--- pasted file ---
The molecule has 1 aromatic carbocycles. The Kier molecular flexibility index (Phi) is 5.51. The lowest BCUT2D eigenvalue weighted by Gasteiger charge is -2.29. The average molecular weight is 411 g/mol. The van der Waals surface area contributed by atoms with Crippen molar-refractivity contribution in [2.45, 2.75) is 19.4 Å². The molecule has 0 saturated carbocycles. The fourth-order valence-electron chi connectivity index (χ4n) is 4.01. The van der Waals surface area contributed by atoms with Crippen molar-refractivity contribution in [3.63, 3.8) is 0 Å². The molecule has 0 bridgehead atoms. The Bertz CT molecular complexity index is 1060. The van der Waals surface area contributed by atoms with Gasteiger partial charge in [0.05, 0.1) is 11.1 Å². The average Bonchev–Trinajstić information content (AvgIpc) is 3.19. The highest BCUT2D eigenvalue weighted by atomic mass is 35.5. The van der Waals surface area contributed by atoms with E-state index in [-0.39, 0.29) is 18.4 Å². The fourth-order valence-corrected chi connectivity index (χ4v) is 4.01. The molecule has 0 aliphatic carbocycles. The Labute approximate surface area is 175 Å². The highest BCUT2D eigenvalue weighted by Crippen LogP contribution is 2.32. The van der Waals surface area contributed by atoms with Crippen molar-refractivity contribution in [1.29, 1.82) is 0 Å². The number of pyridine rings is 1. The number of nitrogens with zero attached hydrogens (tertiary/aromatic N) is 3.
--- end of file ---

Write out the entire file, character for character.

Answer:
The molecule has 1 aromatic carbocycles. The Kier molecular flexibility index (Phi) is 5.51. The lowest BCUT2D eigenvalue weighted by Gasteiger charge is -2.29. The average molecular weight is 411 g/mol. The van der Waals surface area contributed by atoms with Crippen molar-refractivity contribution in [2.45, 2.75) is 19.4 Å². The molecule has 0 saturated carbocycles. The fourth-order valence-electron chi connectivity index (χ4n) is 4.01. The van der Waals surface area contributed by atoms with Crippen molar-refractivity contribution in [3.63, 3.8) is 0 Å². The molecule has 0 bridgehead atoms. The Bertz CT molecular complexity index is 1060. The van der Waals surface area contributed by atoms with Gasteiger partial charge in [0.05, 0.1) is 11.1 Å². The average Bonchev–Trinajstić information content (AvgIpc) is 3.19. The highest BCUT2D eigenvalue weighted by atomic mass is 35.5. The van der Waals surface area contributed by atoms with E-state index in [-0.39, 0.29) is 18.4 Å². The fourth-order valence-corrected chi connectivity index (χ4v) is 4.01. The molecule has 0 aliphatic carbocycles. The Labute approximate surface area is 175 Å². The highest BCUT2D eigenvalue weighted by Crippen LogP contribution is 2.32. The van der Waals surface area contributed by atoms with Crippen molar-refractivity contribution in [1.29, 1.82) is 0 Å². The number of pyridine rings is 1. The number of nitrogens with zero attached hydrogens (tertiary/aromatic N) is 3.